A. Basso, A. Sido, S. Sarra, A. Onasanya, Kerstin Wydra, T. Adam, M. Saadou, Yacouba Sere:
Characterisation of the Pathogenic Population of Bacterial Blight of Rice in West Africa

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A. BASSO1, A. SIDO1, S. SARRA2, A. ONASANYA3, KERSTIN WYDRA4, T. ADAM5, M. SAADOU5, YACOUBA SERE3
1Institut National de La Recherche Agronomique du Niger (INRAN), Niger
2Institut d'Economie Rurale (IER), Programme Riz Irrigué, Mali
3Africa Rice Center, Benin
4Centre for Tropical and Subtropical Agriculture and Forestry (CeTSAF) - Tropenzentrum, Georg-August Universität Göttingen, Germany
5Université Abdou Moumouni de Niamey, Niger

Bacterial leaf blight (BB), caused by Xanthomonas oryzae pv. oryzae (Xoo), one of the most important diseases of rice under irrigated cultivation, was reported for the first time in the end 70th, in Mali. Although it had been described in many West African countries, no significant research on this key disease had been conducted at that time in Africa. The use of resistant varieties is recommended as the most effective approach to control BB. In Asia 30 resistant genes have been identified but their reaction against African isolates is not known. Therefore, using near isogenic lines developed by IRRI, the virulence of Xoo populations was evaluated both in natural infected fields and in standard pathotyping condition in order to provide information that can be used in breeding programs to introduce effective resistance in cultivars to be released in specific regions. In Niger, Xa1, X4, Xa7, xa13 and Xa21 were found efficient against a large part of the bacterial population meaning that the corresponding non functional avirulence genes are absent of rare in Xoo population in Niger. In Mali, xa5, Xa7, Xa14 and Xa21 were efficient in four experimental sites. The susceptibility of the Gigante is a matter of concern as this variety is used as donor for resistance to Rice Yellow Mottle Virus (RYMV), another important rice disease in Africa. The resistance of IR24 used as susceptible recurrent parent to build the NILs appeared surprisingly resistant indicating probably a difference between Asian strains and African strains at pathological level. The information generated should be used by breeder not only to develop resistant varieties to Xoo but also to avoid an eventual susceptibility to Xoo of RYMV resistant progenies involving Gigante as parent.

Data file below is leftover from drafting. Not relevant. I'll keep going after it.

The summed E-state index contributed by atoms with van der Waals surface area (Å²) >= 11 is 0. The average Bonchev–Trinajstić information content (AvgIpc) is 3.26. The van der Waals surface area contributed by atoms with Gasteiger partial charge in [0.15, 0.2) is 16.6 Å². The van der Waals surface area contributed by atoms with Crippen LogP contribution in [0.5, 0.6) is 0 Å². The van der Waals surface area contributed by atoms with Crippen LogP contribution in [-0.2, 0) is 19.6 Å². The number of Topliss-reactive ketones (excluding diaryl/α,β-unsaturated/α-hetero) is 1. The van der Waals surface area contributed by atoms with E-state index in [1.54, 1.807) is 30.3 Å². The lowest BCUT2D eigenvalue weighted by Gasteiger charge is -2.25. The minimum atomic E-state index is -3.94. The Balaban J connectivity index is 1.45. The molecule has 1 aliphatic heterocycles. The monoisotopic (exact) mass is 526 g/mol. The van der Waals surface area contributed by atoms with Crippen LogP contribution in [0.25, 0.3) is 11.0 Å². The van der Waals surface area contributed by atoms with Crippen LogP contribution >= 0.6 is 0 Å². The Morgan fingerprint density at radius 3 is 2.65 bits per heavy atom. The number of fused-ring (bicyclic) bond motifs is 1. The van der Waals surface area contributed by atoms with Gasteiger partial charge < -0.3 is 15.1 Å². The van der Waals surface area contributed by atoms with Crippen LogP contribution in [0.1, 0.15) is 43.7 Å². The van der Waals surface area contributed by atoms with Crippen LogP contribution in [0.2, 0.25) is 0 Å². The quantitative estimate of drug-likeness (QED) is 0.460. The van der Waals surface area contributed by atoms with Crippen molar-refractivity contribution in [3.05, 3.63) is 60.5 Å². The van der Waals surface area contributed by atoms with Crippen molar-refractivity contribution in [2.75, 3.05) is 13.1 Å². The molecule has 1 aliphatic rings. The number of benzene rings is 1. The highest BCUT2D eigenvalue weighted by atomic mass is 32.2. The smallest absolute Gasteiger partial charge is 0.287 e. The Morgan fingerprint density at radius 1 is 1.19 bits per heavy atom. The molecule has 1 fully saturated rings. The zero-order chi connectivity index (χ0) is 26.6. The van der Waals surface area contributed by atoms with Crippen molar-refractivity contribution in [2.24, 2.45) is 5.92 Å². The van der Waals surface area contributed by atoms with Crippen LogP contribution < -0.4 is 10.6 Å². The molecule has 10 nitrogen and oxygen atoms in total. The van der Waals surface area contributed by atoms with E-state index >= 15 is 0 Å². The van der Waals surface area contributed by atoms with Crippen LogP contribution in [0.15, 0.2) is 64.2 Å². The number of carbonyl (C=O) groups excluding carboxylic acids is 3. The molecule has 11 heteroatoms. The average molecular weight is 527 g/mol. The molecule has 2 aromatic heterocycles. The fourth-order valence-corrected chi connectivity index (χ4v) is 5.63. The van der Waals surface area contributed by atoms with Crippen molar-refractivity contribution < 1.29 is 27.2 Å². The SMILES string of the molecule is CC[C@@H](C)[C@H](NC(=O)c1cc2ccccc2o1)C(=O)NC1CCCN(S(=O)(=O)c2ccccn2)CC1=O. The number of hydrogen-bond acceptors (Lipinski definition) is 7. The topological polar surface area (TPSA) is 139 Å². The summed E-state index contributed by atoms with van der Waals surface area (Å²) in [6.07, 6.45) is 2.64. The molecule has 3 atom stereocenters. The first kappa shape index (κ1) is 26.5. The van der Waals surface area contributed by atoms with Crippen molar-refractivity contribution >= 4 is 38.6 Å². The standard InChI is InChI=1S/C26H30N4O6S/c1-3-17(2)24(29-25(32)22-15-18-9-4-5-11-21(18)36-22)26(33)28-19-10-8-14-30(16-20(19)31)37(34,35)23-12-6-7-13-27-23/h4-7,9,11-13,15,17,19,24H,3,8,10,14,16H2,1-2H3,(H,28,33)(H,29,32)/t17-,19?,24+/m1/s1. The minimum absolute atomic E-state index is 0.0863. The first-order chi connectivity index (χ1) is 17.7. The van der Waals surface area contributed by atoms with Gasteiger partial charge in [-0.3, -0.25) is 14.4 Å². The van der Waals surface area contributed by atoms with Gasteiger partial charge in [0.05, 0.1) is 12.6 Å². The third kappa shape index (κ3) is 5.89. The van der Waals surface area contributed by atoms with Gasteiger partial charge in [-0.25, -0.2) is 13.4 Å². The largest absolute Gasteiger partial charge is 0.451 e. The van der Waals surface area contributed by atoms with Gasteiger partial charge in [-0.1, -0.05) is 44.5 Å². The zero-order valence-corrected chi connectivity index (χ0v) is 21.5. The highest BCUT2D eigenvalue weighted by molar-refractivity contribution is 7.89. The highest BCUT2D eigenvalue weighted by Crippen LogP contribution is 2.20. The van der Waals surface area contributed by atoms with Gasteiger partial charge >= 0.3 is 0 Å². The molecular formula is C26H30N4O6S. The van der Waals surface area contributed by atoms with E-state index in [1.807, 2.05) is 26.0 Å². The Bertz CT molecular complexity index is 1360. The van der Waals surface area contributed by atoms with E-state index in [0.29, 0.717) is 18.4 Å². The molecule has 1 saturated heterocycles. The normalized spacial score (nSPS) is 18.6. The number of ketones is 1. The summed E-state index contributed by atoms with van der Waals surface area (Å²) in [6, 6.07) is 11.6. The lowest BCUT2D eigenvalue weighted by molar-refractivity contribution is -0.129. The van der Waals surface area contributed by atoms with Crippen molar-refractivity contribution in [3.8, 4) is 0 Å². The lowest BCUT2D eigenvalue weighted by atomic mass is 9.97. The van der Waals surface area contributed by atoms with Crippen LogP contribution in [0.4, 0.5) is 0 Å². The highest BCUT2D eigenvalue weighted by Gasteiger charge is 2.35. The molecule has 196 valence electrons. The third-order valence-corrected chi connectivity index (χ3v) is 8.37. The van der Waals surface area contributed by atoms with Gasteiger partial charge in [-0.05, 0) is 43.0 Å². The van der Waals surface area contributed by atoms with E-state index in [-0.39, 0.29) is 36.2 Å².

Keywords: Bacterial blight, Oryza sativa, resistance, rice, virulence, Xanthomonas oryzae pv oryzae


Footnotes

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Contact Address: Yacouba Sere, Africa Rice Center01 B.P. 2031, Cotonou, Benin, e-mail: y.sere@cgiar.org
Andreas Deininger, October 2010